Saturday, April 29, 2017
   
Text Size

Remembering Christmastime on Polish Hill, PA

It's been many years since my childhood in Pittsburgh, Pennsylvania, but I can recall Christmastime on Polish Hill as though it was yesterday. It was a close-knit community built up by Polish immigrants in the hills above the city (check the website). There were mostly row houses on every hilly, cobblestone street, small shops, and Immaculate Heart of Mary Church (see photo no.1) and parish school, which was the spiritual and social center for our neighborhood. It was the church where my grandparents, parents and other family members were married, and most of the children were baptized.

Personal photo taken of the church on top of Polish HillThe children walked to school and were taught both English and Polish by the nuns in black habits. Weeks before Christmas, preparations were underway for the big Christmas pageant for family and friends. I recall wearing a traditional Polish costume and performing a folk dance with a group of classmates. The big finale always was the live nativity scene with costumed children in the roles of the holy family, shepherds, angels, and the three kings.

Santa Claus would visit the children's classrooms to pass out candy canes to each one, and sternly warned them to be good or they'd only get a lump of coal in their stocking. Santa only filled the stockings, but sometimes brought one special gift if a child was especially good all year.

At home, we also prepared a little early for Christmas as my father would build a three-foot high platform for the tree in our parlor. Then, he set up elaborate train tracks around the entire six-foot wide platform for the chromed red flyer train cars to run around and beneath the tall tree to be placed on one corner. He and mother created a realistic mountain village with houses, shops, and a special place for the creche and figurines for the nativity scene. When this was completed, I would go with my father to purchase a long-needled spruce tree. My mother would oversee our decorating of the tree, and made sure we "ironed" the icicles between our fingers before hanging them neatly, one by one, on each branch. The tree with a yard underneath it was a tradition in almost every home there, as between Christmas and the Feast of the Epiphany we visited different houses each evening to see their decorated trees.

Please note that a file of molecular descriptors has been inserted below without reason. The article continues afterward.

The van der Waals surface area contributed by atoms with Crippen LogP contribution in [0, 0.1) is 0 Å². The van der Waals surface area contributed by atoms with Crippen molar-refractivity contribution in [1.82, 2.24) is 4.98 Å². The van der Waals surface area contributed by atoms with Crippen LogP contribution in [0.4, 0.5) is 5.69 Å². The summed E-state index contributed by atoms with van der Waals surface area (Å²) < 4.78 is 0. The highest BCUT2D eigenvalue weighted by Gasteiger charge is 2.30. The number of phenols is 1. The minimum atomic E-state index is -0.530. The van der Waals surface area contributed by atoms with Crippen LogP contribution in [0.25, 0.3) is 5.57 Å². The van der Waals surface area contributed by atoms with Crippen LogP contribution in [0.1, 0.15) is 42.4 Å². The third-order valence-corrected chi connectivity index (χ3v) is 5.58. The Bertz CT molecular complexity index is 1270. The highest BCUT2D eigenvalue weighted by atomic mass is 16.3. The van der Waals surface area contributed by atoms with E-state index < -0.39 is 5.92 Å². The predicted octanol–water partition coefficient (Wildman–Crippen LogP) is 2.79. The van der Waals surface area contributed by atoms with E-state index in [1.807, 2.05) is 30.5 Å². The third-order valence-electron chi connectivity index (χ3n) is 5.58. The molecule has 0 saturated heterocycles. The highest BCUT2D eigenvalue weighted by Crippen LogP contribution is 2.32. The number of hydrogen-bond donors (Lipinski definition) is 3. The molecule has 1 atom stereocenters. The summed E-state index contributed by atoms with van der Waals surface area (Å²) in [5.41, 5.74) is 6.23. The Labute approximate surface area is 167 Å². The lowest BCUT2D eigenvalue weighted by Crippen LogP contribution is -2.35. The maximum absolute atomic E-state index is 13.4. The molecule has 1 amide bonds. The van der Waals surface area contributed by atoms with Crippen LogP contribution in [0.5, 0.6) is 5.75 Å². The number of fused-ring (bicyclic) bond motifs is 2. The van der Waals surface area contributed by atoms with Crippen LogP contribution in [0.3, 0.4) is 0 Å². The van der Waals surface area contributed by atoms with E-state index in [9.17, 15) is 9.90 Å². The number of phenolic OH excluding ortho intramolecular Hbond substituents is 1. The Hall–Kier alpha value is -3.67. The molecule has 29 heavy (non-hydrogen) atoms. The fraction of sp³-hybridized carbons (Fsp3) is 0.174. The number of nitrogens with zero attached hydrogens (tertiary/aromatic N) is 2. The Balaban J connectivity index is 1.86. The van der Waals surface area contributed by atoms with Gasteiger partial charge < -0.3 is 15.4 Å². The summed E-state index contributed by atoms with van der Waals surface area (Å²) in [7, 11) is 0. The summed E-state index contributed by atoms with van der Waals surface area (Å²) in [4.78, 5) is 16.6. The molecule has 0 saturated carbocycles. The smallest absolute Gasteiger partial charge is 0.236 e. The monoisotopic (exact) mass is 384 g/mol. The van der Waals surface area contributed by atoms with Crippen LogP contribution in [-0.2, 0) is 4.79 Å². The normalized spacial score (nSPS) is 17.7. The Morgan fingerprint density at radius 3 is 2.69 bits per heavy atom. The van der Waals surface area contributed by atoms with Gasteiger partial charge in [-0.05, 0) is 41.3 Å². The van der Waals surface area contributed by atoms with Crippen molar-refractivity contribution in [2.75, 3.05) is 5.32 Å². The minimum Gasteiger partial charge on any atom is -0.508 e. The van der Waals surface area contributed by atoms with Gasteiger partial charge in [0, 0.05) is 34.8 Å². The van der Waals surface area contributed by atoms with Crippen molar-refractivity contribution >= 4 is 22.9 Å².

Main altar at ChristmastimeDuring these post-depression times, there were no elaborate outdoor displays in the neighborhood, other than wreaths on each window and a single candle, which represented the star lighting the way for the shepherds. As times got better, large colored strings of lights would appear around front windows or a doorway -- the beginning of what we see today.

All the family gathered on Christmas Eve for the Wigilia and sharing of the oplatki (a Christmas wafer) with each other. In the center of the table, beneath the tablecloth, was a bed of hay representing the manger on which the oplatki was placed. The table would be groaning with a variety of meatless dishes, fish, borscht, fruits, freshly baked sweetbreads, nut breads, paczki, etc., as our Babka insisted there had to be 33 food items to represent each year of Jesus' life. An extra table setting was always set for the unexpected visitor or a missing family member.

Church drawing on the Sunday bulletinAfter dinner we exchanged and opened gifts, the children rushing to be the first ones at the tree. Following the grand opening, the young children would hang up their largest stocking for Santa to fill, and were put to bed. Later the older children and most of the adults went to the Midnight Mass< celebration. The church would be beautifully decorated (see photo no.2) and filled with the sound of organ music and the choir singing carols (kolendy).

Christmas was the best day of the year.... nobody went to work, schools were closed, and there was much to eat. The children enjoyed their new toys, books and games, and the sweet treats left by Santa. Most years we had heavy snowfalls at Christmas, so the new sleds were put to a test on the hilly streets. Afterwards, returning home to the smell of the turkey roasting with the most wonderful stuffing in all the world was the culmination of my childhood memories of Christmastime on Polish Hill.

 

 

Child Fund

Fun Stuff

Our Newsletter

Name:
Email:

Sponsor a Child

Child Fund
This is Brande from Uganda with a photo of Ela, my daughter.

Polish Pottery

Polish pottery